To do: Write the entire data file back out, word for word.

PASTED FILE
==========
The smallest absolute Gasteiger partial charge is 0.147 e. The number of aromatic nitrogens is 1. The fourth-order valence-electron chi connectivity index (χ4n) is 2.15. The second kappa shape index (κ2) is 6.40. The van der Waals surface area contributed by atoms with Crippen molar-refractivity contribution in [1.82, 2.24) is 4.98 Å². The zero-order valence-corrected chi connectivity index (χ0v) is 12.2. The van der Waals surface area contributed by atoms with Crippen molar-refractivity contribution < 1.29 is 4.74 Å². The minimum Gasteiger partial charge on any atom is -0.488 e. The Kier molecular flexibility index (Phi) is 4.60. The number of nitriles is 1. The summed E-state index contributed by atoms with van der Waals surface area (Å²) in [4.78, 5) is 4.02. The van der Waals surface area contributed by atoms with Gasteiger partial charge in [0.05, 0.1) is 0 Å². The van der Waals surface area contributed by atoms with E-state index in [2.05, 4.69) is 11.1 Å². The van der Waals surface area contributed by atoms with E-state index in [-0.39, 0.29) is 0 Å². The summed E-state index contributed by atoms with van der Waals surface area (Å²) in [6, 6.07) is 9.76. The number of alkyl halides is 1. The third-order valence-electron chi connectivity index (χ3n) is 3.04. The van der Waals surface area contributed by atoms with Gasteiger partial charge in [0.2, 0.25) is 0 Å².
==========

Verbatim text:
The smallest absolute Gasteiger partial charge is 0.147 e. The number of aromatic nitrogens is 1. The fourth-order valence-electron chi connectivity index (χ4n) is 2.15. The second kappa shape index (κ2) is 6.40. The van der Waals surface area contributed by atoms with Crippen molar-refractivity contribution in [1.82, 2.24) is 4.98 Å². The zero-order valence-corrected chi connectivity index (χ0v) is 12.2. The van der Waals surface area contributed by atoms with Crippen molar-refractivity contribution < 1.29 is 4.74 Å². The minimum Gasteiger partial charge on any atom is -0.488 e. The Kier molecular flexibility index (Phi) is 4.60. The number of nitriles is 1. The summed E-state index contributed by atoms with van der Waals surface area (Å²) in [4.78, 5) is 4.02. The van der Waals surface area contributed by atoms with Gasteiger partial charge in [0.05, 0.1) is 0 Å². The van der Waals surface area contributed by atoms with E-state index in [2.05, 4.69) is 11.1 Å². The van der Waals surface area contributed by atoms with E-state index in [-0.39, 0.29) is 0 Å². The summed E-state index contributed by atoms with van der Waals surface area (Å²) in [6, 6.07) is 9.76. The number of alkyl halides is 1. The third-order valence-electron chi connectivity index (χ3n) is 3.04. The van der Waals surface area contributed by atoms with Gasteiger partial charge in [0.2, 0.25) is 0 Å².